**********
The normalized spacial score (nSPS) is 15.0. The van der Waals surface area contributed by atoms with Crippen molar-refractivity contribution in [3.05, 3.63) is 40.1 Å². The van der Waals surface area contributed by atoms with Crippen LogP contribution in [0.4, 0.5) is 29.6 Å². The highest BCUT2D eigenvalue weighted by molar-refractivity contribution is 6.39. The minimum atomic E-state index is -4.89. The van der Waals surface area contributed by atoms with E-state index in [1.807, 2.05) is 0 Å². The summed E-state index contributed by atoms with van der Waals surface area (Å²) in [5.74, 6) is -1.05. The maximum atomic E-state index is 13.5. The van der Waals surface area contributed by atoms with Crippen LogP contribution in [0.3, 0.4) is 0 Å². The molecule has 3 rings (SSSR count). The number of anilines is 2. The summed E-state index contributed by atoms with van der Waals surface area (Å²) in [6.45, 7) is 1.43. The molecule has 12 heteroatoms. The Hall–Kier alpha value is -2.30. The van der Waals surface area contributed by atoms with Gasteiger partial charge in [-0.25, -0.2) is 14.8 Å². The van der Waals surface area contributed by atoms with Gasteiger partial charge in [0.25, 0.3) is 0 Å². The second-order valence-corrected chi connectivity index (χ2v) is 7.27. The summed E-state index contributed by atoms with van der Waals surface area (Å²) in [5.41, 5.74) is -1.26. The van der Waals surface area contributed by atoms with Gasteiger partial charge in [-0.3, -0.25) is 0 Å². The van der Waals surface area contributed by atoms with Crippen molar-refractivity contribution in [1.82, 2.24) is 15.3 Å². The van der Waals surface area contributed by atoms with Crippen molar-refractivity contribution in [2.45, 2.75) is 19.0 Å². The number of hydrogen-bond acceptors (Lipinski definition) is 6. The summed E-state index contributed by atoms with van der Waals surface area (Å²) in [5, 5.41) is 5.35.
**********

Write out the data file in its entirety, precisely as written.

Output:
The normalized spacial score (nSPS) is 15.0. The van der Waals surface area contributed by atoms with Crippen molar-refractivity contribution in [3.05, 3.63) is 40.1 Å². The van der Waals surface area contributed by atoms with Crippen LogP contribution in [0.4, 0.5) is 29.6 Å². The highest BCUT2D eigenvalue weighted by molar-refractivity contribution is 6.39. The minimum atomic E-state index is -4.89. The van der Waals surface area contributed by atoms with E-state index in [1.807, 2.05) is 0 Å². The summed E-state index contributed by atoms with van der Waals surface area (Å²) in [5.74, 6) is -1.05. The maximum atomic E-state index is 13.5. The van der Waals surface area contributed by atoms with Crippen LogP contribution in [0.3, 0.4) is 0 Å². The molecule has 3 rings (SSSR count). The number of anilines is 2. The summed E-state index contributed by atoms with van der Waals surface area (Å²) in [6.45, 7) is 1.43. The molecule has 12 heteroatoms. The Hall–Kier alpha value is -2.30. The van der Waals surface area contributed by atoms with Gasteiger partial charge in [-0.25, -0.2) is 14.8 Å². The van der Waals surface area contributed by atoms with Gasteiger partial charge in [0.25, 0.3) is 0 Å². The second-order valence-corrected chi connectivity index (χ2v) is 7.27. The summed E-state index contributed by atoms with van der Waals surface area (Å²) in [5.41, 5.74) is -1.26. The van der Waals surface area contributed by atoms with Gasteiger partial charge in [-0.3, -0.25) is 0 Å². The van der Waals surface area contributed by atoms with Crippen molar-refractivity contribution in [1.82, 2.24) is 15.3 Å². The van der Waals surface area contributed by atoms with Crippen molar-refractivity contribution in [2.45, 2.75) is 19.0 Å². The number of hydrogen-bond acceptors (Lipinski definition) is 6. The summed E-state index contributed by atoms with van der Waals surface area (Å²) in [5, 5.41) is 5.35.